“For more than 10 years we have worked in the international courts of The Hague and Strasbourg in order to defend the interests of the Georgian population which was the victim of Russian aggression. Zourabichvili’s statements are an enormous strike against our national interests. If she will repeat [these statements] as president, then that will be seppuku [ed. Japanese ritual suicide]. She cannot be allowed to become president.”
Why was Zourabichvili chosen as Georgian Dream’s presidential candidate?
Salome Zourabichvili is registered as an independent candidate, though both the opposition and political observers say that her “independence” is only symbolic.
First off, her distaste for former president of Georgia Mikheil Saakashvili is obvious.
This is important for Bidzina Ivanishvili, who has been deciding for the past six years who the next prime minister and who the president of the country will be.
At first there wasn’t complete agreement within the Georgian Dream party as to supporting Zourabichvili’s candidacy. However, in the end, Ivanishvili decided that the party would do just so.
Zourabichvili is his personal choice.
“Presenting Zourabichvili as an independent candidate is a tragi-comedic move on the part of the Georgian Dream party. We have been observing Zourabichvili for years. Despite the fact that she is not a member of the ruling party, she is one of the most fervent and aggressive of its activists. The people also see this,” says analyst Gia Khukhashvili.
Khukhashvili says that the main thing for the ruling party is to prevent the United National Movement, Saakashvili’s party, from being victorious.
“There wasn’t a single candidate within the core of the Georgian Dream party that could have easily won against a candidate from the United National Movement. For that reason Georgian Dream decided to support Zourabichvili,” Khukashvili says.
Other experts believe that even if Zourabichvili became president, she would not give amnesty to Saakashvili. Amnesty would allow him to return home, which is also a point of concern for Ivanishvili.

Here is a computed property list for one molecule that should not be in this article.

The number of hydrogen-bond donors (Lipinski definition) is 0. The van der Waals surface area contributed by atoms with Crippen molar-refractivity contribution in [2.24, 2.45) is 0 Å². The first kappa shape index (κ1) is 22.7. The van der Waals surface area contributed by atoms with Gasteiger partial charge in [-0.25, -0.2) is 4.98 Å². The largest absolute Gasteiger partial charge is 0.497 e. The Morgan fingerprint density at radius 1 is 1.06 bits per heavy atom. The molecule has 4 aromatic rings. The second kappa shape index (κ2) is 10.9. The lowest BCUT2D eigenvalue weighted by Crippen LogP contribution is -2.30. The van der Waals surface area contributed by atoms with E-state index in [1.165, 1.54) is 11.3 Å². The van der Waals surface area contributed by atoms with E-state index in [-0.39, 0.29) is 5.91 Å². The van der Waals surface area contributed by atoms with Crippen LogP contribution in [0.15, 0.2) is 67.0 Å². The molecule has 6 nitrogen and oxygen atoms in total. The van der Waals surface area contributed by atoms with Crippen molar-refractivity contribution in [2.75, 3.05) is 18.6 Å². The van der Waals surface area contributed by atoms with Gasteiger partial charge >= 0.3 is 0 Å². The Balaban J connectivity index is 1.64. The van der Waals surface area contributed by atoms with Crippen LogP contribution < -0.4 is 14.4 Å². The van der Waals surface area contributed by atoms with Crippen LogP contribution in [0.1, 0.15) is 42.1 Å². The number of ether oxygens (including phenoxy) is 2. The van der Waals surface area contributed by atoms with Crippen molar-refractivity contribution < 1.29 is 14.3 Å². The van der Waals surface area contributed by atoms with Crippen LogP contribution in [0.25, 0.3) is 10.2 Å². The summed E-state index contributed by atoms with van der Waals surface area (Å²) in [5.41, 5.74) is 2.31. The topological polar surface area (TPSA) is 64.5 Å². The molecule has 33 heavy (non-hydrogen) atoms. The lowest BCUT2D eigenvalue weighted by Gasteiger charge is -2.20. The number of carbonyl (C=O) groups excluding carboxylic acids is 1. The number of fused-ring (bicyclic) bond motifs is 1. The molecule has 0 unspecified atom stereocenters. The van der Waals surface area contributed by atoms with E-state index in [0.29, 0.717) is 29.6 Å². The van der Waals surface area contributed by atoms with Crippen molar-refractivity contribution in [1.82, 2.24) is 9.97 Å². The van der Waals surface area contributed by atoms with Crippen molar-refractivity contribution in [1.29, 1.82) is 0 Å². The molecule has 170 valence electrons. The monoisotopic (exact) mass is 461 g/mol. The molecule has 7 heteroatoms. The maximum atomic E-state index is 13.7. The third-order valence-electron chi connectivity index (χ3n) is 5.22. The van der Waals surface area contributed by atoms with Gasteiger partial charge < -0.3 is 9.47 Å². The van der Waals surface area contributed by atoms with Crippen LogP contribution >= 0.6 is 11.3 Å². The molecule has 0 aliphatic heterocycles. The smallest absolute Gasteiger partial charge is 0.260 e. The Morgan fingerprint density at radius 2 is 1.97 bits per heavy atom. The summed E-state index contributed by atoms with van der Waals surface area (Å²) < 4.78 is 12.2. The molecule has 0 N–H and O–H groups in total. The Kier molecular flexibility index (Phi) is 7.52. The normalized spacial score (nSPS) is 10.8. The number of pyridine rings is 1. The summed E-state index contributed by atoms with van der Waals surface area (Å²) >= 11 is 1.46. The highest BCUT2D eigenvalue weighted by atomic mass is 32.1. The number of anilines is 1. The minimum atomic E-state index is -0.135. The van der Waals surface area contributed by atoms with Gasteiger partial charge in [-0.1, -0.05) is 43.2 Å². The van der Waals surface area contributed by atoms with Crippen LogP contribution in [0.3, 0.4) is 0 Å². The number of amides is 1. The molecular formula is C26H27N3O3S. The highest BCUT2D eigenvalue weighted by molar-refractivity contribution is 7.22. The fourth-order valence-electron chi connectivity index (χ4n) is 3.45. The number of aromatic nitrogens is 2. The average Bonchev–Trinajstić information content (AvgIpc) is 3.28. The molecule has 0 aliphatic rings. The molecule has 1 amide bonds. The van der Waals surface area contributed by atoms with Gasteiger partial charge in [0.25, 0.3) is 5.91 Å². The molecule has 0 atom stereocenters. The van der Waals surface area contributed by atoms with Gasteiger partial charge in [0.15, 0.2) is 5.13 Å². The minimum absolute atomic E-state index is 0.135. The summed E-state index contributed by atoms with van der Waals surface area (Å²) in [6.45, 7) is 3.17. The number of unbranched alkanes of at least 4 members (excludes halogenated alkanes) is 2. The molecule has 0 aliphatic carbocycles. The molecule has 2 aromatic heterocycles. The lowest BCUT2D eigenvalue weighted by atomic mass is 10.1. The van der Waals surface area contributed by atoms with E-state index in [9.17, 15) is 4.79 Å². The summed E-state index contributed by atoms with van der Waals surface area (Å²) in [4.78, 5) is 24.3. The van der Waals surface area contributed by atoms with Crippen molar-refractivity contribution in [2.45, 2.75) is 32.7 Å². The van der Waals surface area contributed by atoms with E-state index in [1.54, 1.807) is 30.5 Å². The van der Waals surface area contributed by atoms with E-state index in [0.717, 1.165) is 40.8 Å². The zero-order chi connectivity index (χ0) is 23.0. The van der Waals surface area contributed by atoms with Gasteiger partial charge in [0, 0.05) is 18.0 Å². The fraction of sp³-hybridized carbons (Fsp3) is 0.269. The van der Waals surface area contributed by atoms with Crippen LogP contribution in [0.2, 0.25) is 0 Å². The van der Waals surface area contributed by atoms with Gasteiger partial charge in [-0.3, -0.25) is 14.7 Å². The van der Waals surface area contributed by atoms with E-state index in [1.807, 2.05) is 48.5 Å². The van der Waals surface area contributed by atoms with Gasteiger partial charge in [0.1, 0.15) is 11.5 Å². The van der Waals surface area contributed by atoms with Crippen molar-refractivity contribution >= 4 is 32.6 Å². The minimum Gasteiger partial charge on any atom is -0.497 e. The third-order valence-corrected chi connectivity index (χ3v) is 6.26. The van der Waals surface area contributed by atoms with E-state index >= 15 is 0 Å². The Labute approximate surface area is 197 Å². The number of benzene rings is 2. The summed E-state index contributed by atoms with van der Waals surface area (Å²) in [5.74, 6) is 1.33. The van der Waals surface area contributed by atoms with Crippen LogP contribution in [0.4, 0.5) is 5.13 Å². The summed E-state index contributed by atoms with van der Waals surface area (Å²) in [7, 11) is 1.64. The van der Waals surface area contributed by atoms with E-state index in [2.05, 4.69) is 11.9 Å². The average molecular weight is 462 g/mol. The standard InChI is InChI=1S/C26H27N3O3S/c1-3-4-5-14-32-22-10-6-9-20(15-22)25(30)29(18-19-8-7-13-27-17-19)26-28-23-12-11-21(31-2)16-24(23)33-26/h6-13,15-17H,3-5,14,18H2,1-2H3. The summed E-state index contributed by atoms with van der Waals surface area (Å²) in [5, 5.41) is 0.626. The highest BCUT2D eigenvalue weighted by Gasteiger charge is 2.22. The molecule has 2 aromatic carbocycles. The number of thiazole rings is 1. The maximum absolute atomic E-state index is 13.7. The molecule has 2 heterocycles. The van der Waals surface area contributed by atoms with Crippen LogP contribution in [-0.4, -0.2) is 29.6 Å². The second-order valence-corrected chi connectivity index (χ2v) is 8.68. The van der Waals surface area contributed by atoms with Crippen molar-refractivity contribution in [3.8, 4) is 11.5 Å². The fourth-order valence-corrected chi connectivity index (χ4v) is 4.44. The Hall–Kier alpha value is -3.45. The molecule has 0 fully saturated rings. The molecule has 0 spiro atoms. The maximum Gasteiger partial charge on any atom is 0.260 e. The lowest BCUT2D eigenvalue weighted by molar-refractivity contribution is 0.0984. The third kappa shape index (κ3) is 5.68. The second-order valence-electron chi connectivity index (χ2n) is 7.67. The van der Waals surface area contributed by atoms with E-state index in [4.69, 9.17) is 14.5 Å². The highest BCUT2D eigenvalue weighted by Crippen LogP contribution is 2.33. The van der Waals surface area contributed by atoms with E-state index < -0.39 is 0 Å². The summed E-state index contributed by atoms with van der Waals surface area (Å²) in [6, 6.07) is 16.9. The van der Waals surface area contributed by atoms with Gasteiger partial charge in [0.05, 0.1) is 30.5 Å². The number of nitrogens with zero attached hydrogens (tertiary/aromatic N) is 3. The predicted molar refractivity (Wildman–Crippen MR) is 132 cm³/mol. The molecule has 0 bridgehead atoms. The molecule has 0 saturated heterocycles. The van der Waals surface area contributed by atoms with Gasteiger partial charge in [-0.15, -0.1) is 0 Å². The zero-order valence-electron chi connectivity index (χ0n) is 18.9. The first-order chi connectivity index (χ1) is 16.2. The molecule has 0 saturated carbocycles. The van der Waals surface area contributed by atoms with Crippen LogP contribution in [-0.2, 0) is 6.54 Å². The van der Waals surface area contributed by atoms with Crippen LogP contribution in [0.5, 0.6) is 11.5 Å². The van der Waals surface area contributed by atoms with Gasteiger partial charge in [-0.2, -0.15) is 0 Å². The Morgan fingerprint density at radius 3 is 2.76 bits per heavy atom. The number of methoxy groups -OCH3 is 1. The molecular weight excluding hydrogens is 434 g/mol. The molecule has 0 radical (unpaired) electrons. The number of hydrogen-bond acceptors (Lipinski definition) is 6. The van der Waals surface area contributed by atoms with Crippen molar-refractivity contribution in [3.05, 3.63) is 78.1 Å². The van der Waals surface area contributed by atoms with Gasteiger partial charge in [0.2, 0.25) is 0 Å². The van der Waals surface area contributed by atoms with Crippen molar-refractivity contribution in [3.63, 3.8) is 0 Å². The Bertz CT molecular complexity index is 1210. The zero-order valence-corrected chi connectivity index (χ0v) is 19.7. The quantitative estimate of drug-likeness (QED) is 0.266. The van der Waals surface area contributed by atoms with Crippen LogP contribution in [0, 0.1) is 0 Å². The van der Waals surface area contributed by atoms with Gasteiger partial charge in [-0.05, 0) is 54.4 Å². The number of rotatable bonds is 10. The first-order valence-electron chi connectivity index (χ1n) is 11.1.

Political scientist Khatuna Lagazidze says that Zourabichvili was chosen because she is not very well-liked by the opposition:
“Despite the fact that the presidency is only a symbolic post, the president could potentially have the opportunity to become a national leader who could consolidate the opposition for the parliamentary elections of 2020.
“Does Georgian Dream want this to happen? Of course not. It is for that reason that Ivanishvili chose such a confrontational figure for the presidency, someone who will never become a national leader, and moreover, will not be able to unite the opposition,” Lagazidze says.
“From the heights of Paris”
Despite the serious campaign against her, Zourabichvili is still the favourite in the upcoming elections against the numerous other candidates in the race, the majority of whom are almost entirely unknown to the public.
Zourabichvili likes to speak about her emigrant roots and her well-known ancestors. She has made her origin one of the main messages of her election campaign.
She does not speak Georgian very well and sometimes it can be hard to understand her.
At a recent meeting she said to emigrants:
“Come back. Don’t be afraid of your Georgian. Look at me, for example – even me with my Georgian [language skills] I will soon become president.”
Many Georgian experts and journalists say that she is not a national leader, but rather a politician who looks at people condescendingly.
In an interview with a journalist who asked her “Why do you speak with us so condescendingly, as if from the heights of Paris?” she responded:
“Probably because, yes, the president must be with the people, but at the same time must be above the people.”